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Old Jewish Commentaries on the Song of Songs I

The Commentary of Yefet ben Eli- Edited and translated from Judeo-Arabic by Joseph Alobaidi


Edited By Joseph Alobaidi

The commentary of Yefet ben Eli the Karaite (second half of the tenth century) on The Song of Songs is example of an exegetical work obeying two imperatives: The explanation of the divine message of Salvation mixed with the assiduous Karaite effort to prove wrong their adversaries, the Rabbanites, with the help of the Bible. In so doing Yefet ben Eli wrote a thoughtful and original commentary on the very symbolic Song of Songs. Indeed, according to Yefet ben Eli nothing in the Book should be taken realistically. The ability of Yefet to replace symbols by historical events is one of the many marks that show Yefet’s mastery and the originality of his commentary.


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The English Translation of Yefet’s commentary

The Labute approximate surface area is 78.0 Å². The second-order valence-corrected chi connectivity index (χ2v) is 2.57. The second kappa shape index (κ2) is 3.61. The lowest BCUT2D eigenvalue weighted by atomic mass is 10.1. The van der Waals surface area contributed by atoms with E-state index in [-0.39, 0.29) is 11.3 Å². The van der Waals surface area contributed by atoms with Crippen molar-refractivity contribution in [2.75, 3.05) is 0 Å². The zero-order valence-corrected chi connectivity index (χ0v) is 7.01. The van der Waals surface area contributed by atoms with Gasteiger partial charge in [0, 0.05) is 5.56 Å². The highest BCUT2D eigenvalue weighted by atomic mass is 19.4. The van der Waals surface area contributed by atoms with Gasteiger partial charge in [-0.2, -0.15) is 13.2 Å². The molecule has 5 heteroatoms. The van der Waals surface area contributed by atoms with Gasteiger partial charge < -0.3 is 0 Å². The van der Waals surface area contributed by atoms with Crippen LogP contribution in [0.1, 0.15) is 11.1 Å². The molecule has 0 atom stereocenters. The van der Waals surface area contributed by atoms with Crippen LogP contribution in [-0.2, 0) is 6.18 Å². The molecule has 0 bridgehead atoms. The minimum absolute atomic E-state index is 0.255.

on the Song of Songs The English translation of the Bible text of the Song of Songs is not that of the masoretic text. It is the translation of Yefet ben Eli’s rendering in Judeo-Arabic of the masoretic text. His understanding and translation are different from our modern interpretation of the Bible text. English words written in standard letters translate Judeo-Arabic words in the manuscript. English words written in italic translate Hebrew words in the manuscript. Chapter 1 1:1 The Song of Songs that belongs to Solomon. Know that [the expression] that belongs to Solomon (Sg 1:1), peace be upon him, [brings to mind] two sciences. The first is a worldly science that he did not record for us. It is what the scribe implies when he states that God gave Solomon wisdom… (1 Kgs 5:9). He then added: Solomon pronounced three thousand proverbs and his songs were [one thousand five] (1Kgs 5:12), he was wiser than all men…(1 Kgs 5:11). The second science is religious, pertaining to life after death and the ways of rein- forcing Judaism.1 The scribe records them for our benefit in this life and for the next. They are represented in three books: The Song of Songs, Proverbs and Qohelet. Each of the three has its own particular style. The Proverbs, [for example,] deals with the principles deduced from the Lord’s Commandments, how to make their observance attractive, how to avoid transgressions of God’s will, recalling his treatment of...

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